Playing house – Child
Playing house gives children an opportunity to practice adult roles, solve problems and act out feelings they may not yet know how to express in words. This is important pretend play for both boys and girls.
Did you know?
Talking aloud to themselves or their toys is a way children practice language, expand and develop their play plans, and express ideas and emotions using words. They may be embarrassed and stop if they think an adult is listening or watching.
If you are included in their play, keep the conversation going by making comments and asking occasional open questions that require some thinking or reasoning e.g. “That’s a very hot drink”, “Find one that can….”, “Where should the ….. go?”, “How should I make a …..”, “What should we do with… ?”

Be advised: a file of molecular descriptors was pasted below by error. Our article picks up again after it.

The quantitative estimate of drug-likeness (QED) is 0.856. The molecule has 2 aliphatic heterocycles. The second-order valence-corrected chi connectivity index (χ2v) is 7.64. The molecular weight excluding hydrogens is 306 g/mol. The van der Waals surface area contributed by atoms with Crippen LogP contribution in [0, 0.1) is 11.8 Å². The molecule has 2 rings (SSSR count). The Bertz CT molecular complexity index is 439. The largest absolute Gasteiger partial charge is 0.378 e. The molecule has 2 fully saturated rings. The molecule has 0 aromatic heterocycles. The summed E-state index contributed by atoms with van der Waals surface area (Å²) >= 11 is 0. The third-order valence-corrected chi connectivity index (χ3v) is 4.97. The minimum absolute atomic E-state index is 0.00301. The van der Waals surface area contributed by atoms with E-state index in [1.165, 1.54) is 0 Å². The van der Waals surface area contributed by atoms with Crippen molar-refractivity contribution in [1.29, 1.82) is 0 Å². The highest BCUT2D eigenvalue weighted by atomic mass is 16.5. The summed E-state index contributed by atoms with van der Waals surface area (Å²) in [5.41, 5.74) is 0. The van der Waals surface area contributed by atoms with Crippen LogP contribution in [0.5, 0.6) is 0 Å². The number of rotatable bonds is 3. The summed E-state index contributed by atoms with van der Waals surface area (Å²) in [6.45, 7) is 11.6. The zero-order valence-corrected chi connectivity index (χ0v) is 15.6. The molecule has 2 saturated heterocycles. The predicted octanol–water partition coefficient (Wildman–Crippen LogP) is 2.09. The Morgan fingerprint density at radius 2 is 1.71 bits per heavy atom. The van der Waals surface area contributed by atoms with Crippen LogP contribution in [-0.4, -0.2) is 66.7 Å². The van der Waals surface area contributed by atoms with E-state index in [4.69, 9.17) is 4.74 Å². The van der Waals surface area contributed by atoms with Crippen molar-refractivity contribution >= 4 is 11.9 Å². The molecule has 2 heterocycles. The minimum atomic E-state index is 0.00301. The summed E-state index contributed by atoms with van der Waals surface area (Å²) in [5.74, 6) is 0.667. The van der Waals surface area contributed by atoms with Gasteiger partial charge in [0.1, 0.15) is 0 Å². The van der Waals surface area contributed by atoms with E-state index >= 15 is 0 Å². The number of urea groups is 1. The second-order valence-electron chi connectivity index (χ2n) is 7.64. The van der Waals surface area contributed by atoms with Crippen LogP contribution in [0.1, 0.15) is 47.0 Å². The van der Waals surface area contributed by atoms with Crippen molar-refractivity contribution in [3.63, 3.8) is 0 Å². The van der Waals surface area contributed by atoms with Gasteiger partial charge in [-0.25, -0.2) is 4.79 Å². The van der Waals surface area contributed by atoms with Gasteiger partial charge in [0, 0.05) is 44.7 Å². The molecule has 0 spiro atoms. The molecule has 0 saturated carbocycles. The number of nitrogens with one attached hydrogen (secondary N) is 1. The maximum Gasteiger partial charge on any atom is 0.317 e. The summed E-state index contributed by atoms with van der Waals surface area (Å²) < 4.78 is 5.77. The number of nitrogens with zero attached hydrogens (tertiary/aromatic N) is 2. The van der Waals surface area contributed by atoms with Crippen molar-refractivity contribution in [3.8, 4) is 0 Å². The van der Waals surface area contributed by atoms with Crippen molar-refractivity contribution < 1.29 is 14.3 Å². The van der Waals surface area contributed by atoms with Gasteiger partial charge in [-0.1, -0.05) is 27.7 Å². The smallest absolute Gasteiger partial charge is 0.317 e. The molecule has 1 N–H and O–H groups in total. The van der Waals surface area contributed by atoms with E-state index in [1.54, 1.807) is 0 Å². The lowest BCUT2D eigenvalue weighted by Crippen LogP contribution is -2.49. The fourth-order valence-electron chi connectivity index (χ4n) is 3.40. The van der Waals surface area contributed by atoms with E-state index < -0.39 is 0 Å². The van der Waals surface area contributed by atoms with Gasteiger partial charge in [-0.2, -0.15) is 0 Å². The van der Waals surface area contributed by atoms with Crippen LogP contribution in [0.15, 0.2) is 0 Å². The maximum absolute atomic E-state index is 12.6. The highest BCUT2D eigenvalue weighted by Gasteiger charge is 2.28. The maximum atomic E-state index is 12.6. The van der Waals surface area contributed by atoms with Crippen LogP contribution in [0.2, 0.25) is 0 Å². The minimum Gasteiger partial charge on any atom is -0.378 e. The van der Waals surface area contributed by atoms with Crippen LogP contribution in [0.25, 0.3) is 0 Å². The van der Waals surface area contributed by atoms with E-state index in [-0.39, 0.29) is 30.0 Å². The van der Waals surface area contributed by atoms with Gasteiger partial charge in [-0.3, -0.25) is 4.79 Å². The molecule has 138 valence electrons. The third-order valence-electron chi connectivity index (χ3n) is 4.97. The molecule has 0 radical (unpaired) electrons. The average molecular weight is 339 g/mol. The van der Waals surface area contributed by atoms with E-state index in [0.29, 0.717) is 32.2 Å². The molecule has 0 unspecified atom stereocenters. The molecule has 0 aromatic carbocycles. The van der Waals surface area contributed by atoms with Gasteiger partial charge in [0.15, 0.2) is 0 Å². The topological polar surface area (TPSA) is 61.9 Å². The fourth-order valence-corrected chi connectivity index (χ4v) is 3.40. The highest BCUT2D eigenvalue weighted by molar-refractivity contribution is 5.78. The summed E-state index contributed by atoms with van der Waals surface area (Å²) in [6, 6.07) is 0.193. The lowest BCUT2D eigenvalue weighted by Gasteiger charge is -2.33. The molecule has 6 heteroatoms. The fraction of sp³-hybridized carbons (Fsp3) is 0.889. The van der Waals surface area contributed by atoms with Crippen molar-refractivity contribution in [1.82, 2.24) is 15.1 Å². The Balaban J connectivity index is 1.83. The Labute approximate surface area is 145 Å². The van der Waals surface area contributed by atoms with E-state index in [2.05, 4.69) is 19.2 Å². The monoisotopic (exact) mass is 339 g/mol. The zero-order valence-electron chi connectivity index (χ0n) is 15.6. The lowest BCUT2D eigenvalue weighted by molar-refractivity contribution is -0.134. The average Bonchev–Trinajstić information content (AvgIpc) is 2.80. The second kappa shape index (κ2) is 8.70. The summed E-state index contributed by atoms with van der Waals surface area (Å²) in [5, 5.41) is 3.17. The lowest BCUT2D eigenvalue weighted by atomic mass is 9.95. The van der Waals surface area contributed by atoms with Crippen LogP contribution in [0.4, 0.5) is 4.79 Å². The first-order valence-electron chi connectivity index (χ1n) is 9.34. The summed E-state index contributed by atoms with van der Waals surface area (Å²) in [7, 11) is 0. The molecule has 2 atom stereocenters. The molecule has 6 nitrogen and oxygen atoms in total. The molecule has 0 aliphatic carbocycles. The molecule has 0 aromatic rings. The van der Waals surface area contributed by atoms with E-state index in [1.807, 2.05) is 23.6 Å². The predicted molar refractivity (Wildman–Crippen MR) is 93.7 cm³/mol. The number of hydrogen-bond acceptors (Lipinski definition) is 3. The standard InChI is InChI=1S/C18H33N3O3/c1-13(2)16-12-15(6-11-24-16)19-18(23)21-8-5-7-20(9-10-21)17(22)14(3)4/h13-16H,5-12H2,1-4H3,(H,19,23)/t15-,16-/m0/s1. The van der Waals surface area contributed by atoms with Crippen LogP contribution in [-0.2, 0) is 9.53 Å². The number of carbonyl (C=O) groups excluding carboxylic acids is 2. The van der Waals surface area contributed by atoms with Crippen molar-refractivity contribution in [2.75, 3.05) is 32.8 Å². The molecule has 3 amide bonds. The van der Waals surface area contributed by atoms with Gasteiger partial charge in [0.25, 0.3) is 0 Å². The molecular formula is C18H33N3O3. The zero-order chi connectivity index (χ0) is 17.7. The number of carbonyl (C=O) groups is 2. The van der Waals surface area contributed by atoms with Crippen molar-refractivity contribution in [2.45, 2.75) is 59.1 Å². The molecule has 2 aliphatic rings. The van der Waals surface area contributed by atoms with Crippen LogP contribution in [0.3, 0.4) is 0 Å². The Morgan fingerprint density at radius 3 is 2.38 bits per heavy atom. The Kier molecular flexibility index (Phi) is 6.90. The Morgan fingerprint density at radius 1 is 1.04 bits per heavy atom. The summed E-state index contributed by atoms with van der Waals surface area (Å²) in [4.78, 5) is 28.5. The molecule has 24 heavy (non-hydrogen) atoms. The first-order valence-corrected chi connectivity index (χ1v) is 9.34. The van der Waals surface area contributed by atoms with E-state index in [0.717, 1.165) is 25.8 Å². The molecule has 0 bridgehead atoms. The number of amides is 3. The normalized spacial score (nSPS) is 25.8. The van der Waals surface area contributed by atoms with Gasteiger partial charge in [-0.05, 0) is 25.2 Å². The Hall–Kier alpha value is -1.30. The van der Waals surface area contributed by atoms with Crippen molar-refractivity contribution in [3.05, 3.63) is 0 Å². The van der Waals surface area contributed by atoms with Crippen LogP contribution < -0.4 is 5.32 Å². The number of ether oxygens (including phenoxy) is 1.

Supervise and assist if invited but allow your child to choose the drama, be the director and play out the scene in their own way. Watching quietly from the sidelines can help you understand how your child may be feeling and understanding their world. Try not to laugh or interrupt.
As your child’s independence increases be sure to discuss which activities are still not safe to do in the real kitchen.
Across the ages
Activities listed under “child” are suitable for children 3 years and older. Children of this age enjoy more complex activities where they can develop their skills and use their imagination while playing with friends.